“Bullying in schools, and that includes racism and also LGBT and trans bullying, has increased a lot recently and it needs to be tackled.

“Elgin is my home and I will always stand up for the community. I want people, businesses and community groups to know that they can approach me for assistance on any issue.”

Graham Jarvis, Independent

Independent candidate Graham Jarvis.

Independent candidate Graham Jarvis was a former manager of Elgin community centre.

He worked his way through the ranks to finish his career with the local authority as acting corporate director of education and children’s services.

He said: “Health and Dr Gray’s are at the top of the list of people’s concerns.

“I was in hospital last year and, while the staff at Gray’s are wonderful and work their butts off, the difference between Gray’s and Aberdeen is huge.

“Given the size of Moray, the people deserve a better hospital.

“Parking is a problem in the pedestrian zone in the High Street, and on Batchen Street and Batchen Lane there are cars parked on double yellow lines constantly. It’s an accident waiting to happen.

“We need school crossing patrollers back in Elgin North in particular.  Children have to cross Morriston Road to get to Elgin Academy and Bishopmill Primary, and at East End Primary they have to cross the A96. It is a major, major issue.”

With some schools in Elgin nearing capacity, Mr Jarvis is calling for a review of catchment areas, pupil placement requests and the need for nursery provision at some schools including Bishopmill Primary.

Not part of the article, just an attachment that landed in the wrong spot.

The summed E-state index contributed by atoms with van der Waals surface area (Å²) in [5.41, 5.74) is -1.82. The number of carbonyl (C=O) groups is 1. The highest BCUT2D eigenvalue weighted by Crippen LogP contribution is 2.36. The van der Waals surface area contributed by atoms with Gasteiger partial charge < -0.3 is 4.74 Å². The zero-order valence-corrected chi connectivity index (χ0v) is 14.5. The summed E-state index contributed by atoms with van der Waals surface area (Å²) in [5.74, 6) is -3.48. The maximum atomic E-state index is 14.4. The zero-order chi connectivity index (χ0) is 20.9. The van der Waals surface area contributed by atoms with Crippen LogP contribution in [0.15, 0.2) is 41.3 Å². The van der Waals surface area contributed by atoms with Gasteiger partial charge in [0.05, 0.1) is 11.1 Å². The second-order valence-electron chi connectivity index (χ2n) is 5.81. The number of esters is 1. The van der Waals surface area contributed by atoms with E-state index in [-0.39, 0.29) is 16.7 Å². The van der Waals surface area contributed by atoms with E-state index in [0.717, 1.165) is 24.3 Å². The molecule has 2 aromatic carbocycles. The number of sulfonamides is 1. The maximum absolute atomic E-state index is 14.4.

Rebecca Kail, Green

Green Party candidate Rebecca Kail.

Rebecca Kail is the Green Party representative in the ward. A trained counsellor, she works in the library while volunteering with several local groups, and was heavily involved with Elgin Allotment Association.

She said: “I’m pleased that we have three Green candidates standing in Moray.

“I think that’s a first and it’s encouraging to know you have the camaraderie of that, and it’s an indication that climate change is moving up the agenda.

“Moray Council has a policy on climate change, and policies are great but I’m keen to see action.

“There is an ambitious target of being carbon neutral by 2030, but it needs action to keep going and for everybody to be involved with that.

“I’m keen to see an area for allotments in Lesmurdie where people can benefit from growing their own fruit and veg, that helps keeping them fit and healthy.

“People are struggling to make ends meet and with fuel prices going up and the cost of heating their homes increasing, it is clearly and issue for a lot of people.

“We have to make sure that dealing with the climate crisis is something everybody can afford. So if there was better insulation then it makes it easier to heat homes.”

Sandy Keith, Labour

Sandy Keith is Labour’s candidate for in the ward.

Mr Keith has been out campaigning as the Labour candidate in the ward for several months.

Issues on the doorstep include:

  • charges for putting garden waste in the brown bin
  • gull problems
  • improving pupil attainment following the impact of the Covid pandemic
  • the state of the town centre and Cooper Park.

He said: “If we’re going to take climate change seriously we need to embrace recycling and composting, and shouldn’t be penalising people for doing the right thing.

“Folk do put what should be going in the brown bin in the general waste green bin, and that costs the council money because it goes to landfill. That causes methane a green house gas, and it’s a false economy.

“I’ve lived in the ward for decades and I think it’s necessary. If you’re not living anywhere near your ward you’ll never pick up on the potholes or street lights that are not working, and doing that makes for a better community.

“Elgin North has been poorly dealt with by it’s representatives over the last five years, partly because they didn’t live in the area. I think this part of the town deserves a better deal.”

The vote that will decide the make-up of Moray Council will be held on May 5.

The count will take place in Elgin Town Hall the following day.